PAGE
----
engine, and notifications. Each team did proof of concepts to develop a
migration plan. The main marketplace application is a famously large
monolith, so it required creating a cross-team initiative to focus on it.

No changes to the developer experience – Etsy views a high-quality
developer experience as core to productivity and employee happiness. It
was important that the cloud-based systems continued to provide
capabilities that developers relied upon, such as fast feedback and
sophisticated observability.

There also was a deadline associated with existing contracts for the
data center that they were very keen to hit.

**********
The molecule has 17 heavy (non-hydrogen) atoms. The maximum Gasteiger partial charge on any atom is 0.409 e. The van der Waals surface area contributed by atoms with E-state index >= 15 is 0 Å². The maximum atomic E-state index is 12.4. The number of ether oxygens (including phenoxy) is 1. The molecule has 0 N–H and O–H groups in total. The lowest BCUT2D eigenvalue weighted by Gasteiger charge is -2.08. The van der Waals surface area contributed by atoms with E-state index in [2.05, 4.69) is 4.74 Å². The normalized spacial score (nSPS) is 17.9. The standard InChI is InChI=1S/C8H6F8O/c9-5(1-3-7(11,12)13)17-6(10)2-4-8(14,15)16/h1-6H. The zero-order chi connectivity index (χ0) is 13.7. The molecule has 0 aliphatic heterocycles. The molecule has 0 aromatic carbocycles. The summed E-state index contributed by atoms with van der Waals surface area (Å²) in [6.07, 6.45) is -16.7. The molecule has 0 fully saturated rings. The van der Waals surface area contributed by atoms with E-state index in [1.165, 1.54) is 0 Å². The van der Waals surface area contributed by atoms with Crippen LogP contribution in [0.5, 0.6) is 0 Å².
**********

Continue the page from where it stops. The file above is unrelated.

Using a partner

To accelerate their cloud migration, Etsy wanted to bring on outside
expertise to help in the adoption of new tooling and technology, such as
Terraform, Kubernetes, and Prometheus. Unlike a lot of Thoughtworks’
typical clients, Etsy didn’t have a burning platform driving their
fundamental need for the engagement. They are a digital native company
and had been using a thoroughly modern approach to software development.
Even without a single problem to focus on though, Etsy knew there was
room for improvement. So the engagement approach was to embed across the
platform organization. Thoughtworks infrastructure engineers and
technical product managers joined search infrastructure, continuous
deployment services, compute, observability and machine learning
infrastructure teams.

An incremental federated approach

The initial “lift &
shift” to the cloud for the marketplace monolith was the most difficult.
The team wanted to keep the monolith intact with minimal changes.
However, it used a LAMP stack and so would be difficult to re-platform.